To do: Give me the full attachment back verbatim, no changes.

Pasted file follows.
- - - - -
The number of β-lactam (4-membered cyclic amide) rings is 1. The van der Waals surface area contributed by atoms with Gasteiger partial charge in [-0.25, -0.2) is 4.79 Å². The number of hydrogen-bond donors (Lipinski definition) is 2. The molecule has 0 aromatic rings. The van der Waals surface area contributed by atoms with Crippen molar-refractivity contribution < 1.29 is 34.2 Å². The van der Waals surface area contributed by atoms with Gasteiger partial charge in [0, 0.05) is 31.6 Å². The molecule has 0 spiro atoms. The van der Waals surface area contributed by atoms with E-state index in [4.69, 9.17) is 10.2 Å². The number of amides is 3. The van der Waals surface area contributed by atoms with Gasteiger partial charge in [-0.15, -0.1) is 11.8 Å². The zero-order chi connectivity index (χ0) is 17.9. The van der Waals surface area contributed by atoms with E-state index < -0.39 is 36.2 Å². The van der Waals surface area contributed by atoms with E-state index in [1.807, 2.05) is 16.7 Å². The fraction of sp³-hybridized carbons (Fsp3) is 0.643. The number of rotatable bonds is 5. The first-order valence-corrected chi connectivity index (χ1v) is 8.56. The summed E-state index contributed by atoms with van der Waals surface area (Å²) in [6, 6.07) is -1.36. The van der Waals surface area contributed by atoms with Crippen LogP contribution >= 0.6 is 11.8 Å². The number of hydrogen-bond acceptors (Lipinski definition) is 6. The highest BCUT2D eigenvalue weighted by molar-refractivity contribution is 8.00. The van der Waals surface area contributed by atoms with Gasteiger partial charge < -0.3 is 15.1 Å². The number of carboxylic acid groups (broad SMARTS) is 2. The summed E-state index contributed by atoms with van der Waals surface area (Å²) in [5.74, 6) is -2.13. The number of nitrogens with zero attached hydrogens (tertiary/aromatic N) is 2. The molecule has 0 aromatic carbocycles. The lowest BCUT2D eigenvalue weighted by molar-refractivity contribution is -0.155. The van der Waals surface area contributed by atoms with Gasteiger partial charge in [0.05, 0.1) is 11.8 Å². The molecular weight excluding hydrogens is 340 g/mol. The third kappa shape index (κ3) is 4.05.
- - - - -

The number of β-lactam (4-membered cyclic amide) rings is 1. The van der Waals surface area contributed by atoms with Gasteiger partial charge in [-0.25, -0.2) is 4.79 Å². The number of hydrogen-bond donors (Lipinski definition) is 2. The molecule has 0 aromatic rings. The van der Waals surface area contributed by atoms with Crippen molar-refractivity contribution < 1.29 is 34.2 Å². The van der Waals surface area contributed by atoms with Gasteiger partial charge in [0, 0.05) is 31.6 Å². The molecule has 0 spiro atoms. The van der Waals surface area contributed by atoms with E-state index in [4.69, 9.17) is 10.2 Å². The number of amides is 3. The van der Waals surface area contributed by atoms with Gasteiger partial charge in [-0.15, -0.1) is 11.8 Å². The zero-order chi connectivity index (χ0) is 17.9. The van der Waals surface area contributed by atoms with E-state index < -0.39 is 36.2 Å². The van der Waals surface area contributed by atoms with E-state index in [1.807, 2.05) is 16.7 Å². The fraction of sp³-hybridized carbons (Fsp3) is 0.643. The number of rotatable bonds is 5. The first-order valence-corrected chi connectivity index (χ1v) is 8.56. The summed E-state index contributed by atoms with van der Waals surface area (Å²) in [6, 6.07) is -1.36. The van der Waals surface area contributed by atoms with Crippen LogP contribution >= 0.6 is 11.8 Å². The number of hydrogen-bond acceptors (Lipinski definition) is 6. The highest BCUT2D eigenvalue weighted by molar-refractivity contribution is 8.00. The van der Waals surface area contributed by atoms with Gasteiger partial charge < -0.3 is 15.1 Å². The number of carboxylic acid groups (broad SMARTS) is 2. The summed E-state index contributed by atoms with van der Waals surface area (Å²) in [5.74, 6) is -2.13. The number of nitrogens with zero attached hydrogens (tertiary/aromatic N) is 2. The molecule has 0 aromatic carbocycles. The lowest BCUT2D eigenvalue weighted by molar-refractivity contribution is -0.155. The van der Waals surface area contributed by atoms with Gasteiger partial charge in [0.05, 0.1) is 11.8 Å². The molecular weight excluding hydrogens is 340 g/mol. The third kappa shape index (κ3) is 4.05.